— The Law of the Land • Emerson Hough

... wearied of praising the beauty of the penal establishment in which he had spent eight years. He forgot the misery and hardship he had endured there; he looked back upon it with that love for the ...
— The Dead Command - From the Spanish Los Muertos Mandan • Vicente Blasco Ibanez

... describes it: "When the tutor was gone out of the room, I asked how they liked the person and his converse. My boy clung about his mother and cry'd to go home again, and she had no more wit than to be of the same mind; she thought him too weakly to undergo so much hardship as she foresaw was to be expected. My daughter, who (instead of catechism and Lady's Calling) had been used to read nothing but speeches in romances, and hearing nothing of Love and Honour ...
— From a Cornish Window - A New Edition • Arthur Thomas Quiller-Couch

... Ethel; 'it is the peculiar hardship of our weddings to break us up by pairs, and carry off two instead of one. Did you ever see me with so shabby a row of tea-cups? When shall I have them come in ...
— The Trial - or, More Links of the Daisy Chain • Charlotte M. Yonge

... would be attended with considerable hardship, and unwilling to expose more persons than necessary, I determined to send Mr. Preuss back to the party. His horse, too, appeared in no condition to support the journey; and accordingly, after breakfast, he took the road across the hills, attended by one of my ...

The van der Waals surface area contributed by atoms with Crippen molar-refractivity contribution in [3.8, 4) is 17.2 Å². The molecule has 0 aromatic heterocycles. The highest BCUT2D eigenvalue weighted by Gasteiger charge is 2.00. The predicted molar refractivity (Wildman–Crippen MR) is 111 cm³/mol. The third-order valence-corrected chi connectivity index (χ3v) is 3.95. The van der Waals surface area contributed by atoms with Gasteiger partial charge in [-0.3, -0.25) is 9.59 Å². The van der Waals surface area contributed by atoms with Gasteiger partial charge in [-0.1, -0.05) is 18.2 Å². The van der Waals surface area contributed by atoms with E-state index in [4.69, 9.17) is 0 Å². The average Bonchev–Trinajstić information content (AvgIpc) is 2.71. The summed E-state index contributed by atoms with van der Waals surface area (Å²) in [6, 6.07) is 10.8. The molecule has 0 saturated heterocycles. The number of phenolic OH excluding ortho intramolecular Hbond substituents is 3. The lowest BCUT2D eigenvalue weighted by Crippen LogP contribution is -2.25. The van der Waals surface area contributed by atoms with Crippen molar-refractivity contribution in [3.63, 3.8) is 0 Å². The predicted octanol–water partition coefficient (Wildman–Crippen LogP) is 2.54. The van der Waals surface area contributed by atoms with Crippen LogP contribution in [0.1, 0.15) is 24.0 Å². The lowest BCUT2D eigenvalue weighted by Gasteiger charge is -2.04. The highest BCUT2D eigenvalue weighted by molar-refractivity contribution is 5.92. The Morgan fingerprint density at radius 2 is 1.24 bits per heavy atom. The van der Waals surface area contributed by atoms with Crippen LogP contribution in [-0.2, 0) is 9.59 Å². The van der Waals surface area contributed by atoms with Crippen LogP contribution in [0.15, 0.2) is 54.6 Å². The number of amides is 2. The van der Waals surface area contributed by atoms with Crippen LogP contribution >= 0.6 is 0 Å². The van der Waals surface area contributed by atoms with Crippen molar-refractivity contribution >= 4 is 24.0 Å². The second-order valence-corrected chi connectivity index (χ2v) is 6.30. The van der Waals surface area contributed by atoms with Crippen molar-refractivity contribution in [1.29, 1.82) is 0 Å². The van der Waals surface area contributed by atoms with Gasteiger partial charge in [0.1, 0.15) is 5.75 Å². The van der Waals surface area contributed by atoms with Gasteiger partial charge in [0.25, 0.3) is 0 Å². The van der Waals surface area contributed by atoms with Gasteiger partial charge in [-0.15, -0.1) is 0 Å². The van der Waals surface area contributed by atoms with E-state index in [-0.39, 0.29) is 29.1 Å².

— The Exploring Expedition to the Rocky Mountains, Oregon and California • Brevet Col. J.C. Fremont

... Famine and hardship had not diminished his big paunch so characteristic of the rich, peace-loving merchant. He had gone through the terrible events of the past year with sorrowful resignation and bitter complaints at the savagery ...
— The Works of Guy de Maupassant, Volume VIII. • Guy de Maupassant

... grace of God, King of Great Britain, France, and Ireland, to his right trusty cousin, sendeth greeting: And whereas his right leal and trust-worthy cousin, George Colwan, of Dalcastle and Balgrennan, hath suffered great losses, and undergone much hardship, on behalf of his Majesty's rights and titles; he therefore, for himself, and as prince and steward of Scotland, and by the consent of his right trusty cousins and councillors hereby grants to the said George Colwan, his heirs ...
— The Private Memoirs and Confessions of a Justified Sinner • James Hogg